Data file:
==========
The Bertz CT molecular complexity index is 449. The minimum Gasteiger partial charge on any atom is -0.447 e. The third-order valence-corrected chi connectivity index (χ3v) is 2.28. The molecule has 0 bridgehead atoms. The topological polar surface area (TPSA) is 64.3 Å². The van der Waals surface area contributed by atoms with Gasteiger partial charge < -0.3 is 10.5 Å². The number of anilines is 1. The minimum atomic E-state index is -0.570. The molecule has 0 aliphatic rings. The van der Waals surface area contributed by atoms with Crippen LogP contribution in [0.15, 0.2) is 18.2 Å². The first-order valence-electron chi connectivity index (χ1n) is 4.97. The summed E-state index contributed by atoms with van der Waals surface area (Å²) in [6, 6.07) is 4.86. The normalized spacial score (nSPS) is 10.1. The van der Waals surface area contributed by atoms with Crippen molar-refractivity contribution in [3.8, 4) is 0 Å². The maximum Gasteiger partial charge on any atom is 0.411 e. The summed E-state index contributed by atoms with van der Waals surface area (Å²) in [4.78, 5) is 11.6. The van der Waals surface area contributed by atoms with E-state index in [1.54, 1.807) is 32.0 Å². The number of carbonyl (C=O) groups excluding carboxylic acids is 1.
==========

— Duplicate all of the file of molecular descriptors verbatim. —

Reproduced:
The Bertz CT molecular complexity index is 449. The minimum Gasteiger partial charge on any atom is -0.447 e. The third-order valence-corrected chi connectivity index (χ3v) is 2.28. The molecule has 0 bridgehead atoms. The topological polar surface area (TPSA) is 64.3 Å². The van der Waals surface area contributed by atoms with Gasteiger partial charge < -0.3 is 10.5 Å². The number of anilines is 1. The minimum atomic E-state index is -0.570. The molecule has 0 aliphatic rings. The van der Waals surface area contributed by atoms with Crippen LogP contribution in [0.15, 0.2) is 18.2 Å². The first-order valence-electron chi connectivity index (χ1n) is 4.97. The summed E-state index contributed by atoms with van der Waals surface area (Å²) in [6, 6.07) is 4.86. The normalized spacial score (nSPS) is 10.1. The van der Waals surface area contributed by atoms with Crippen molar-refractivity contribution in [3.8, 4) is 0 Å². The maximum Gasteiger partial charge on any atom is 0.411 e. The summed E-state index contributed by atoms with van der Waals surface area (Å²) in [4.78, 5) is 11.6. The van der Waals surface area contributed by atoms with E-state index in [1.54, 1.807) is 32.0 Å². The number of carbonyl (C=O) groups excluding carboxylic acids is 1.